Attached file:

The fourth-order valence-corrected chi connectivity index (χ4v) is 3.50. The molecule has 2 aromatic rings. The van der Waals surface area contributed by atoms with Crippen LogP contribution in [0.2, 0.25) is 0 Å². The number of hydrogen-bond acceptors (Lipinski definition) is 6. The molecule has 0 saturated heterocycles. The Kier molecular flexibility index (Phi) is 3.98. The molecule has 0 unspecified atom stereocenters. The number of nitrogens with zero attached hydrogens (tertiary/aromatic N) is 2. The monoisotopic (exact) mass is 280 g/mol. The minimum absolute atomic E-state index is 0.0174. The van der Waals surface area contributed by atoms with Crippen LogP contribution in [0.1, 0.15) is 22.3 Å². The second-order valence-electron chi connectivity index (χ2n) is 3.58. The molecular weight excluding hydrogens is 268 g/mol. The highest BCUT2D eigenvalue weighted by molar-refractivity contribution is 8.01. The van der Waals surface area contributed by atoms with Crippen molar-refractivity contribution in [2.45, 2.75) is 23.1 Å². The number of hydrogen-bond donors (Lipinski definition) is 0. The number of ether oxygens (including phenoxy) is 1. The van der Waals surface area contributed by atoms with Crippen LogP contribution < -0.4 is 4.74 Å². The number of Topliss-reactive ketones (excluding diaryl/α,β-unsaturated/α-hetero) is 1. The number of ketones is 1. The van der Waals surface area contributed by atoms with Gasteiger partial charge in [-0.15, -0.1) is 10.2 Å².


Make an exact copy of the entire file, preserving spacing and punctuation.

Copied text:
The fourth-order valence-corrected chi connectivity index (χ4v) is 3.50. The molecule has 2 aromatic rings. The van der Waals surface area contributed by atoms with Crippen LogP contribution in [0.2, 0.25) is 0 Å². The number of hydrogen-bond acceptors (Lipinski definition) is 6. The molecule has 0 saturated heterocycles. The Kier molecular flexibility index (Phi) is 3.98. The molecule has 0 unspecified atom stereocenters. The number of nitrogens with zero attached hydrogens (tertiary/aromatic N) is 2. The monoisotopic (exact) mass is 280 g/mol. The minimum absolute atomic E-state index is 0.0174. The van der Waals surface area contributed by atoms with Crippen LogP contribution in [0.1, 0.15) is 22.3 Å². The second-order valence-electron chi connectivity index (χ2n) is 3.58. The molecular weight excluding hydrogens is 268 g/mol. The highest BCUT2D eigenvalue weighted by molar-refractivity contribution is 8.01. The van der Waals surface area contributed by atoms with Crippen molar-refractivity contribution in [2.45, 2.75) is 23.1 Å². The number of hydrogen-bond donors (Lipinski definition) is 0. The number of ether oxygens (including phenoxy) is 1. The van der Waals surface area contributed by atoms with Crippen LogP contribution < -0.4 is 4.74 Å². The number of Topliss-reactive ketones (excluding diaryl/α,β-unsaturated/α-hetero) is 1. The number of ketones is 1. The van der Waals surface area contributed by atoms with Gasteiger partial charge in [-0.15, -0.1) is 10.2 Å².